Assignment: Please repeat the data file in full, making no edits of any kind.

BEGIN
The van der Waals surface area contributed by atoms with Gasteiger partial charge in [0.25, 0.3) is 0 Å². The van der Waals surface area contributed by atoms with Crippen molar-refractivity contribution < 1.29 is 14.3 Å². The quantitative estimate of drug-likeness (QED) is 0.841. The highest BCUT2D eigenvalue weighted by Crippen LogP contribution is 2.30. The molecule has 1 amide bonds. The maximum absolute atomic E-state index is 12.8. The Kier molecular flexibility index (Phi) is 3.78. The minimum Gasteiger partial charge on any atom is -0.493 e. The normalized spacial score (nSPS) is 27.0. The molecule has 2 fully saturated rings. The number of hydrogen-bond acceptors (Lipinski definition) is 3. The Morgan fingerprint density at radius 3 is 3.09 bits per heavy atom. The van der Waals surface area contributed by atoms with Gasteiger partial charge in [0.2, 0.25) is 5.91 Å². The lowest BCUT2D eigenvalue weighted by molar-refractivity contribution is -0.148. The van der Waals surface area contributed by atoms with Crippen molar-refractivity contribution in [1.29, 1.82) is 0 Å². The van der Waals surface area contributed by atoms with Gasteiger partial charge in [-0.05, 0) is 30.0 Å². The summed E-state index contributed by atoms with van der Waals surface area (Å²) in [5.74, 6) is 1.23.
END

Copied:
The van der Waals surface area contributed by atoms with Gasteiger partial charge in [0.25, 0.3) is 0 Å². The van der Waals surface area contributed by atoms with Crippen molar-refractivity contribution < 1.29 is 14.3 Å². The quantitative estimate of drug-likeness (QED) is 0.841. The highest BCUT2D eigenvalue weighted by Crippen LogP contribution is 2.30. The molecule has 1 amide bonds. The maximum absolute atomic E-state index is 12.8. The Kier molecular flexibility index (Phi) is 3.78. The minimum Gasteiger partial charge on any atom is -0.493 e. The normalized spacial score (nSPS) is 27.0. The molecule has 2 fully saturated rings. The number of hydrogen-bond acceptors (Lipinski definition) is 3. The Morgan fingerprint density at radius 3 is 3.09 bits per heavy atom. The van der Waals surface area contributed by atoms with Gasteiger partial charge in [0.2, 0.25) is 5.91 Å². The lowest BCUT2D eigenvalue weighted by molar-refractivity contribution is -0.148. The van der Waals surface area contributed by atoms with Crippen molar-refractivity contribution in [1.29, 1.82) is 0 Å². The van der Waals surface area contributed by atoms with Gasteiger partial charge in [-0.05, 0) is 30.0 Å². The summed E-state index contributed by atoms with van der Waals surface area (Å²) in [5.74, 6) is 1.23.